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Don't fear ChatGPT's brain. Worry about its very, very scary body.

Issie Lapowsky   

Don't fear ChatGPT's brain. Worry about its very, very scary body.

Pageland Lane is a roughly 5-mile-long, one-lane road in Prince William County, Virginia, an hour south of Washington, DC. To the east it hugs Manassas National Battlefield Park; to the west lie thousands of acres dotted sporadically with homes and miles of pristine farmland, with grazing horses and tight round hay bales lazing in the sun. It all looks plucked from a postcard. It's also, Elena Schlossberg repeatedly reminded me while driving me on a tour of the area, very likely doomed.

For the past few years, this community next to one of America's most historic battlegrounds has been the site of a new kind of civil war. Two deep-pocketed tech companies, QTS and Compass, are seeking to cover some 2,100 acres of rural land with 23 million square feet of data centers — one of the largest such developments in the world. Just what they'll be used for — cloud storage, AI, or otherwise — is still an open question. But by some estimates, the Prince William County Digital Gateway, as the project is known, would suck up as much as 3 gigawatts of energy, enough to power millions of homes around the clock.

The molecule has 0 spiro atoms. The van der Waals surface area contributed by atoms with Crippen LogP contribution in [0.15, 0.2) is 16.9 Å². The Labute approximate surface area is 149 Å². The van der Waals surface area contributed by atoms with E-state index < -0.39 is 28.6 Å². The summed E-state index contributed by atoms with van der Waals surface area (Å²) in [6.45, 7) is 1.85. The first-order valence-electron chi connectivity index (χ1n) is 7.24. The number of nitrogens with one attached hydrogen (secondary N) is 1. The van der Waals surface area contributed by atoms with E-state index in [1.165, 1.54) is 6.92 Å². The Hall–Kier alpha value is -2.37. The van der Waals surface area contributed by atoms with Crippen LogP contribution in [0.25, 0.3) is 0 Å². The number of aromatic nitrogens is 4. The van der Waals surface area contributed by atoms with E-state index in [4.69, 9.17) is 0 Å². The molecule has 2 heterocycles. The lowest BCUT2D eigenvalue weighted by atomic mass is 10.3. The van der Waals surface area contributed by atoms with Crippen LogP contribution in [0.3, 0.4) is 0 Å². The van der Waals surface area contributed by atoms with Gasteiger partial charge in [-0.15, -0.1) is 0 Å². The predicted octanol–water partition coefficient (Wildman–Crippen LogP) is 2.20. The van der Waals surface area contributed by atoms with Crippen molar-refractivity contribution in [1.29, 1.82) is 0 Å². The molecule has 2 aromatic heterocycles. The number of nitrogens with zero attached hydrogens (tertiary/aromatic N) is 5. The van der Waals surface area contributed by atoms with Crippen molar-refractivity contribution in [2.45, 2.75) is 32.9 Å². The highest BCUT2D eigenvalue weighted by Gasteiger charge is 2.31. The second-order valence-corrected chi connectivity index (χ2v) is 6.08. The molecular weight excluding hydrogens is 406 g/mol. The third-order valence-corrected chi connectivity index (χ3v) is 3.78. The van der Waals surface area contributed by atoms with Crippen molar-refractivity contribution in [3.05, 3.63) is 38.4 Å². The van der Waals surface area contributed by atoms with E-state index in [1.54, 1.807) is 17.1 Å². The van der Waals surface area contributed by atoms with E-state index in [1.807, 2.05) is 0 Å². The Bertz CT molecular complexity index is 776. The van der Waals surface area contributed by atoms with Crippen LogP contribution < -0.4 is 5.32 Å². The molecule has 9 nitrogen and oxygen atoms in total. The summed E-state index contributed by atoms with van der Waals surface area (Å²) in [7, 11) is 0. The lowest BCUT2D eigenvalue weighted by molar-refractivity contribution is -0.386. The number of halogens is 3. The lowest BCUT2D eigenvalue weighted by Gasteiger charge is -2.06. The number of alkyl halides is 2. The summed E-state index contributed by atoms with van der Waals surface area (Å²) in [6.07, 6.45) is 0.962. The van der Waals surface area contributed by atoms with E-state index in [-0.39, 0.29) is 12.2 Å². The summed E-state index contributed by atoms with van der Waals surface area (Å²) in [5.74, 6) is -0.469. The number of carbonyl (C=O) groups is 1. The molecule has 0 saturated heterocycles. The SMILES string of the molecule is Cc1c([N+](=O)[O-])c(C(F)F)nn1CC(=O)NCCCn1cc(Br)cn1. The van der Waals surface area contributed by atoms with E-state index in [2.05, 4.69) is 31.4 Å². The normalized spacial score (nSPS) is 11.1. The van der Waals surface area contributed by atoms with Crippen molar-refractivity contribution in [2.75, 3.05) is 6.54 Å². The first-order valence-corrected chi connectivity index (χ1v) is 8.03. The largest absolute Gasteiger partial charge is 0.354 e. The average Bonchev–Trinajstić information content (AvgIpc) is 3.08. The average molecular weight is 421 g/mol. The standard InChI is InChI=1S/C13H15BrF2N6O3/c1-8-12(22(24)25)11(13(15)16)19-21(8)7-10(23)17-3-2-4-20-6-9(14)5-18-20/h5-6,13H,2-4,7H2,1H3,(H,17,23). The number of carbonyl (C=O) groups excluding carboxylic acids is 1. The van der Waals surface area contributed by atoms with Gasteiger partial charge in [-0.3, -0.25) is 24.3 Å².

For Schlossberg, a self-proclaimed "big-mouth mom" who runs the grassroots group Coalition to Protect Prince William County, the Digital Gateway represents not just an invasive eyesore but also an existential threat. All over the world, data centers are multiplying at record rates — and growing bigger and more power-hungry by the year. Inside their boxy bellies is the lifeblood of the internet, miles of cables connected to racks of computers that fuel our telehealth appointments and family group chats, our Netflix binges and Google Docs. In the process, data centers gorge on electricity and guzzle exorbitant amounts of water to keep cool, often overburdening local power grids and water supplies.